The next subchapter is called "The A Frame?"
Q. What is the A frame?
A. Near the end of the court proceedings, the
judge will motion for a bailiff to wheel in the
A frame. This medieval device, also known as
a scrotum stretcher, aids the husband in understanding
his divorce decree. The menacing
machine can be rolled across the floor on its
wooden wheels. Almost unheard of prior to
the emancipation of women, these A frames,
or scrotum stretchers, are now standard fixtures
in every divorce court. Older A frames
are heavy, cumbersome, and of no interest to
collectors unless they are one of the rare,
antique models designed originally as labia
stretchers. Only ten labia stretchers, all over
eighty years old, are known to have survived.
One sold recently at auction to an anonymous
buyer and is said to be available for rent.
Today, the use of a labia stretcher in courtrooms
is so unusual that it must be flown in
the night before by the Air Force. With the
more common, almost taken for granted scrotum
stretchings in todays courts, it isn't unusual
for the judge to order the husband to
pull in the A frame himself, struggling and
groaning, while wearing a leather harness designed
specifically for the task. The humiliated
husband must then wait while the bailiff
anchors the supporting dolly to ringbolts in
the floor. Predatory females love this performance
and gloat with anticipation. Recently
the practice has been slightly abated,
however, with the introduction of the newer,
lightweight aluminum A frames. The stretching
is the husband's introduction to his new
status in life: A Human Pop-Up Target.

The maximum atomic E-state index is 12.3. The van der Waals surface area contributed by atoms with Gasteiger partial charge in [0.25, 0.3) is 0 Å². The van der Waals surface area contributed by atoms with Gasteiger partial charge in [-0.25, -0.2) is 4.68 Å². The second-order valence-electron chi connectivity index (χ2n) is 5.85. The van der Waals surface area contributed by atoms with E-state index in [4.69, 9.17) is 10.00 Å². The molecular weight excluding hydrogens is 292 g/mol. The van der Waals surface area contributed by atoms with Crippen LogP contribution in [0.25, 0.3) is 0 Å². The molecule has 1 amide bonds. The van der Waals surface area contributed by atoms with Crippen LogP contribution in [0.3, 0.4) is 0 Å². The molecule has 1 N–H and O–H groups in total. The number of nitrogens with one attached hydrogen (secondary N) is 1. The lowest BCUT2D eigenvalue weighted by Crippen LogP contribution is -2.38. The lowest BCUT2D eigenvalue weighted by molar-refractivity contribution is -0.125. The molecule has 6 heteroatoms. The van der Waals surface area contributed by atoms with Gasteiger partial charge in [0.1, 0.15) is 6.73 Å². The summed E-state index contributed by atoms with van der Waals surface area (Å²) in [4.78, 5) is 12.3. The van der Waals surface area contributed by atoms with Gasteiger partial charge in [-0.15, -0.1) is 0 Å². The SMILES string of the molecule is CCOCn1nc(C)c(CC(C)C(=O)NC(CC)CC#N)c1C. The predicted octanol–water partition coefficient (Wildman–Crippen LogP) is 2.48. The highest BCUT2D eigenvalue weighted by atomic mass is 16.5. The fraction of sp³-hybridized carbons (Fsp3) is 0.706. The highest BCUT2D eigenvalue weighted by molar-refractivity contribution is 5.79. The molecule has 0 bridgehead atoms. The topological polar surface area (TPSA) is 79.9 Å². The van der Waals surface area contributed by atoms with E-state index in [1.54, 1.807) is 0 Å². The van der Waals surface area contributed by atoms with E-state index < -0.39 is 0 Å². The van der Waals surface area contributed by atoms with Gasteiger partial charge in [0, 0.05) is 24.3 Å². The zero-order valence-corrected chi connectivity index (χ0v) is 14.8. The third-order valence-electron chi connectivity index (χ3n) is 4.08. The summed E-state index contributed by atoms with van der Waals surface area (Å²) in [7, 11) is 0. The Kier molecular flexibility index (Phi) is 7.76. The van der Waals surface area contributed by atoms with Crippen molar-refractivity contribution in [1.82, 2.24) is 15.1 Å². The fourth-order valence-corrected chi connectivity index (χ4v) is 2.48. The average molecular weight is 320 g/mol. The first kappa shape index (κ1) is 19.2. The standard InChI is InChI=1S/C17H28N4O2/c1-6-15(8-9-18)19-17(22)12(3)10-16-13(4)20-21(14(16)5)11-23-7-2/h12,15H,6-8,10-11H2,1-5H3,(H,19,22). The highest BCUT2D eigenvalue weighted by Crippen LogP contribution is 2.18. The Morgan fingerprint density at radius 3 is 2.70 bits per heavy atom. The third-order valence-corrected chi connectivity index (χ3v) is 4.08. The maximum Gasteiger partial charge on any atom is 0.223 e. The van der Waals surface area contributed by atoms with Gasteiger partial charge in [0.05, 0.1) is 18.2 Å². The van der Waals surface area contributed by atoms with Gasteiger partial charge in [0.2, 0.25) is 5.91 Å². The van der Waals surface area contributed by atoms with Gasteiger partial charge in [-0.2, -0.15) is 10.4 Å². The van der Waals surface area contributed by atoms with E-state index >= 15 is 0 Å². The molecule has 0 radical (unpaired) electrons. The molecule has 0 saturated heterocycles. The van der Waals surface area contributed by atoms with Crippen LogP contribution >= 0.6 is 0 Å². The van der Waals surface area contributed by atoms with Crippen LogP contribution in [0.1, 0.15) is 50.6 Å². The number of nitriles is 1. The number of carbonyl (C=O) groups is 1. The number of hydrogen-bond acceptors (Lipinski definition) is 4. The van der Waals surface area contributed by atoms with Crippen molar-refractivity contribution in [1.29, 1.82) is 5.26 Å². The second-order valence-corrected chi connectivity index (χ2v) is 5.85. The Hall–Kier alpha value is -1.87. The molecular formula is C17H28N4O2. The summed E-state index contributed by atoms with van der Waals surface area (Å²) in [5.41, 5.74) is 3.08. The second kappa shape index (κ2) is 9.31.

Whenever she pushes the buzzer, he automatically
clangs into position. She may then fire
The Next Subchapter I'm on is called "Welcome Home"
Q. I spent five years as a P.O. W. in Vietnam,
hanging upside down on a meat hook. Despite
the beatings and torture, I made it home,
married, and purchased a new home. Now, in
her divorce suit against me, my wife is claiming
half the money I earned in Vietnam—as a
A. It appears you "commingled" your Vietnam
pay when you bought the new house.
This "commingling" is a popular term for
the legal profession's method of increasing
awards to divorcing wives. Incidentally,
there's a new law, passed by Congress, giving
the previously sacrosanct military retirements
to ex-wives. They've even established a national
hotline in Washington that a veteran's
ex-spouse can call, free of charge, and determine
what percentage of his retirement she's
now entitled to.
Q. Will it ever end?
A. Marriage, being the only offense for
which you may be tried continuously, dictates
that its ferocious punitive aspects should
never be underestimated. Years after your
divorce, you may be repeatedly hauled into
court under the spectre of fines, jail, and
seizure of wages and property. These suits
may also be instituted under the names of
your children (possibly at the prodding of
your ex-wife) as separate litigants!
The next subchapter I'm on is called "No Satisfaction"
Q. The judge cleaned me out, gave my wife
everything in the divorce, and now she grumbles
about having been short changed. How
do you explain that?
A. The predatory female is never satisfied
with her blessings. She always wants more.
When the judge began bestowing money and
property on her, he became, in a sense, her
new benefactor replacing you. Now the resentment
and ingratitude formerly reserved
for her husband may also be directed at the
judge. The predatory female traditionally
bites the hand that feeds her. She is capable of
lashing out at you, the judge, your attorney,
her attorney, your family, her new husband or
boyfriend, and legions of others for years to